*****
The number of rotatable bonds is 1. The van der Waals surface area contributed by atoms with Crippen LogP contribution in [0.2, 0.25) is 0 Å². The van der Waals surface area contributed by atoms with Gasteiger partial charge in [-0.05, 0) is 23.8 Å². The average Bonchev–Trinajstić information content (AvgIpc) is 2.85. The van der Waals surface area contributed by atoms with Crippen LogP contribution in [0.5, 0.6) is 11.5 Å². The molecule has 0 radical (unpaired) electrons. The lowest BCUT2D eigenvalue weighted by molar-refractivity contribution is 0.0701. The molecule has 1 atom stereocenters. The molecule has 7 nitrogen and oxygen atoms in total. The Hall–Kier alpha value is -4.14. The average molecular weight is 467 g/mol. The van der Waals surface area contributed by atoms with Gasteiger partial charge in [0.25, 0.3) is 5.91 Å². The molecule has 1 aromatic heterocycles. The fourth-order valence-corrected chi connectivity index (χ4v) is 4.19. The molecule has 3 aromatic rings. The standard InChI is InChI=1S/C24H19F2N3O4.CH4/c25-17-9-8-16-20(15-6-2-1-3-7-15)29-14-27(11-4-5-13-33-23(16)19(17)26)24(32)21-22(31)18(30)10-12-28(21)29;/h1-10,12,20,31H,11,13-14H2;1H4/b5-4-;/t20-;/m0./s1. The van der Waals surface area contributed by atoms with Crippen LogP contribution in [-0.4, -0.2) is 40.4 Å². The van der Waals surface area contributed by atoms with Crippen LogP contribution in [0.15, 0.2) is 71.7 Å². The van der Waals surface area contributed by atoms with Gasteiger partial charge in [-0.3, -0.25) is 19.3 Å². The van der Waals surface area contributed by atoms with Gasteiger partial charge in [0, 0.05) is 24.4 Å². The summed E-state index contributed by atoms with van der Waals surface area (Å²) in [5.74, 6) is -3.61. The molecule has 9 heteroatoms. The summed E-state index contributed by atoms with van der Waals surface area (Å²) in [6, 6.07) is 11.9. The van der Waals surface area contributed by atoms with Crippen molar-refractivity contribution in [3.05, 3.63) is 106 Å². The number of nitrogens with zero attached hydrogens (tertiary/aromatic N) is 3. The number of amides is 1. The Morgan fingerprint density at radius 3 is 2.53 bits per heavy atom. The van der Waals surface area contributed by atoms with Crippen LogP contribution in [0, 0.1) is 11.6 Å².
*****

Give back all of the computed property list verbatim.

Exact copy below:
The number of rotatable bonds is 1. The van der Waals surface area contributed by atoms with Crippen LogP contribution in [0.2, 0.25) is 0 Å². The van der Waals surface area contributed by atoms with Gasteiger partial charge in [-0.05, 0) is 23.8 Å². The average Bonchev–Trinajstić information content (AvgIpc) is 2.85. The van der Waals surface area contributed by atoms with Crippen LogP contribution in [0.5, 0.6) is 11.5 Å². The molecule has 0 radical (unpaired) electrons. The lowest BCUT2D eigenvalue weighted by molar-refractivity contribution is 0.0701. The molecule has 1 atom stereocenters. The molecule has 7 nitrogen and oxygen atoms in total. The Hall–Kier alpha value is -4.14. The average molecular weight is 467 g/mol. The van der Waals surface area contributed by atoms with Gasteiger partial charge in [0.25, 0.3) is 5.91 Å². The molecule has 1 aromatic heterocycles. The fourth-order valence-corrected chi connectivity index (χ4v) is 4.19. The molecule has 3 aromatic rings. The standard InChI is InChI=1S/C24H19F2N3O4.CH4/c25-17-9-8-16-20(15-6-2-1-3-7-15)29-14-27(11-4-5-13-33-23(16)19(17)26)24(32)21-22(31)18(30)10-12-28(21)29;/h1-10,12,20,31H,11,13-14H2;1H4/b5-4-;/t20-;/m0./s1. The van der Waals surface area contributed by atoms with Crippen LogP contribution in [-0.4, -0.2) is 40.4 Å². The van der Waals surface area contributed by atoms with Crippen LogP contribution in [0.15, 0.2) is 71.7 Å². The van der Waals surface area contributed by atoms with Gasteiger partial charge in [-0.3, -0.25) is 19.3 Å². The van der Waals surface area contributed by atoms with Gasteiger partial charge in [0, 0.05) is 24.4 Å². The summed E-state index contributed by atoms with van der Waals surface area (Å²) in [5.74, 6) is -3.61. The molecule has 9 heteroatoms. The summed E-state index contributed by atoms with van der Waals surface area (Å²) in [6, 6.07) is 11.9. The van der Waals surface area contributed by atoms with Crippen molar-refractivity contribution in [3.05, 3.63) is 106 Å². The number of nitrogens with zero attached hydrogens (tertiary/aromatic N) is 3. The number of amides is 1. The Morgan fingerprint density at radius 3 is 2.53 bits per heavy atom. The van der Waals surface area contributed by atoms with Crippen LogP contribution in [0, 0.1) is 11.6 Å².